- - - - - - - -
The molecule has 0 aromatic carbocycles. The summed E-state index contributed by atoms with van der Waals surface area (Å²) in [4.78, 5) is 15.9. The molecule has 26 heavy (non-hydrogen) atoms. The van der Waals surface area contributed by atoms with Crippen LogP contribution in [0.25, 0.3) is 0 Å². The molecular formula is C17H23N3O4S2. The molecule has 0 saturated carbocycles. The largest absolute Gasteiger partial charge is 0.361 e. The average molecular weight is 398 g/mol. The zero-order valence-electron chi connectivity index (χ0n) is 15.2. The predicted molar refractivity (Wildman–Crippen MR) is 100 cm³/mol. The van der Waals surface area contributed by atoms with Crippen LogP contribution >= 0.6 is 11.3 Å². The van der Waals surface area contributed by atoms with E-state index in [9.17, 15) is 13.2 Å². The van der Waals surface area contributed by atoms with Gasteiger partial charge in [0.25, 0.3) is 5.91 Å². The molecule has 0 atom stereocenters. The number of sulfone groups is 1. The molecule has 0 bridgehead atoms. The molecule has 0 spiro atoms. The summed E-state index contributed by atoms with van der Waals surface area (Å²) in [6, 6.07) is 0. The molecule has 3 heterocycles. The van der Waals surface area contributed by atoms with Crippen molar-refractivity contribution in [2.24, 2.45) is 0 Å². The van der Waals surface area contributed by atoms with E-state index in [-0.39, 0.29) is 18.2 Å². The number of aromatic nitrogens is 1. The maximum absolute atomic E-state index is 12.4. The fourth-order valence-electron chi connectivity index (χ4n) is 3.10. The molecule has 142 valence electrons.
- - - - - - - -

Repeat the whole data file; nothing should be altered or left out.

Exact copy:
The molecule has 0 aromatic carbocycles. The summed E-state index contributed by atoms with van der Waals surface area (Å²) in [4.78, 5) is 15.9. The molecule has 26 heavy (non-hydrogen) atoms. The van der Waals surface area contributed by atoms with Crippen LogP contribution in [0.25, 0.3) is 0 Å². The molecular formula is C17H23N3O4S2. The molecule has 0 saturated carbocycles. The largest absolute Gasteiger partial charge is 0.361 e. The average molecular weight is 398 g/mol. The zero-order valence-electron chi connectivity index (χ0n) is 15.2. The predicted molar refractivity (Wildman–Crippen MR) is 100 cm³/mol. The van der Waals surface area contributed by atoms with Crippen LogP contribution >= 0.6 is 11.3 Å². The van der Waals surface area contributed by atoms with E-state index in [9.17, 15) is 13.2 Å². The van der Waals surface area contributed by atoms with Gasteiger partial charge in [0.25, 0.3) is 5.91 Å². The molecule has 0 atom stereocenters. The number of sulfone groups is 1. The molecule has 0 bridgehead atoms. The molecule has 0 spiro atoms. The summed E-state index contributed by atoms with van der Waals surface area (Å²) in [6, 6.07) is 0. The molecule has 3 heterocycles. The van der Waals surface area contributed by atoms with Crippen molar-refractivity contribution in [2.24, 2.45) is 0 Å². The van der Waals surface area contributed by atoms with E-state index in [-0.39, 0.29) is 18.2 Å². The number of aromatic nitrogens is 1. The maximum absolute atomic E-state index is 12.4. The fourth-order valence-electron chi connectivity index (χ4n) is 3.10. The molecule has 142 valence electrons.